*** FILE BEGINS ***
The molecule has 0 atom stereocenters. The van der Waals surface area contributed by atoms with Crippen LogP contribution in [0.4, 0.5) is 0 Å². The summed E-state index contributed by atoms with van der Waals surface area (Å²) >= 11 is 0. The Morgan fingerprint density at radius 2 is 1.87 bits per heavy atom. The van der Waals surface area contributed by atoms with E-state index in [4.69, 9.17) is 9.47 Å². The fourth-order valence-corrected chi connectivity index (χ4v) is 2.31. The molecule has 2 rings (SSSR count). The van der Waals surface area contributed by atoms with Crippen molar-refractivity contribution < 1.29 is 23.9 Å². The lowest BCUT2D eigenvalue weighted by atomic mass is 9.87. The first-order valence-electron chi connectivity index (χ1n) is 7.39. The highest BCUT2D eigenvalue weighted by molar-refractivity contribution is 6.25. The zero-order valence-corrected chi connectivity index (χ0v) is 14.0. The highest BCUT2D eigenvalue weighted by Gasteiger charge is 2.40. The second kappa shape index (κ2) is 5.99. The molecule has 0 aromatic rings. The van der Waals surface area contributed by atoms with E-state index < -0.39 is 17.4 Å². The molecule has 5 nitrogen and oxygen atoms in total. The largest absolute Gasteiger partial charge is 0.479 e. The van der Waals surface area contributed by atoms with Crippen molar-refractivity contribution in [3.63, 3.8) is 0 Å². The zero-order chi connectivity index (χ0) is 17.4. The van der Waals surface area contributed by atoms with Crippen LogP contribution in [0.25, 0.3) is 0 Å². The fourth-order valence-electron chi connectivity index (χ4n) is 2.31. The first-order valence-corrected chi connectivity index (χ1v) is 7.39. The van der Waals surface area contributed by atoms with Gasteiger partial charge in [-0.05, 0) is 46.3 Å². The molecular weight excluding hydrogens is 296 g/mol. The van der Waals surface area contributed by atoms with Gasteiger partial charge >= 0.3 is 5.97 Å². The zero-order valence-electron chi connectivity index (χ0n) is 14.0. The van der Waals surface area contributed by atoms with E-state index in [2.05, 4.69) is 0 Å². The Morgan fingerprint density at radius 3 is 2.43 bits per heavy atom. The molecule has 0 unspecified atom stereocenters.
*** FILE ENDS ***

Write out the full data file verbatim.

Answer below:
The molecule has 0 atom stereocenters. The van der Waals surface area contributed by atoms with Crippen LogP contribution in [0.4, 0.5) is 0 Å². The summed E-state index contributed by atoms with van der Waals surface area (Å²) >= 11 is 0. The Morgan fingerprint density at radius 2 is 1.87 bits per heavy atom. The van der Waals surface area contributed by atoms with E-state index in [4.69, 9.17) is 9.47 Å². The fourth-order valence-corrected chi connectivity index (χ4v) is 2.31. The molecule has 2 rings (SSSR count). The van der Waals surface area contributed by atoms with Crippen molar-refractivity contribution < 1.29 is 23.9 Å². The lowest BCUT2D eigenvalue weighted by atomic mass is 9.87. The first-order valence-electron chi connectivity index (χ1n) is 7.39. The highest BCUT2D eigenvalue weighted by molar-refractivity contribution is 6.25. The zero-order valence-corrected chi connectivity index (χ0v) is 14.0. The highest BCUT2D eigenvalue weighted by Gasteiger charge is 2.40. The second kappa shape index (κ2) is 5.99. The molecule has 0 aromatic rings. The van der Waals surface area contributed by atoms with E-state index < -0.39 is 17.4 Å². The molecule has 5 nitrogen and oxygen atoms in total. The largest absolute Gasteiger partial charge is 0.479 e. The van der Waals surface area contributed by atoms with Crippen molar-refractivity contribution in [3.63, 3.8) is 0 Å². The zero-order chi connectivity index (χ0) is 17.4. The van der Waals surface area contributed by atoms with Crippen LogP contribution in [0.25, 0.3) is 0 Å². The fourth-order valence-electron chi connectivity index (χ4n) is 2.31. The first-order valence-corrected chi connectivity index (χ1v) is 7.39. The van der Waals surface area contributed by atoms with Gasteiger partial charge in [-0.05, 0) is 46.3 Å². The molecular weight excluding hydrogens is 296 g/mol. The van der Waals surface area contributed by atoms with Gasteiger partial charge >= 0.3 is 5.97 Å². The zero-order valence-electron chi connectivity index (χ0n) is 14.0. The van der Waals surface area contributed by atoms with E-state index in [2.05, 4.69) is 0 Å². The Morgan fingerprint density at radius 3 is 2.43 bits per heavy atom. The molecule has 0 unspecified atom stereocenters.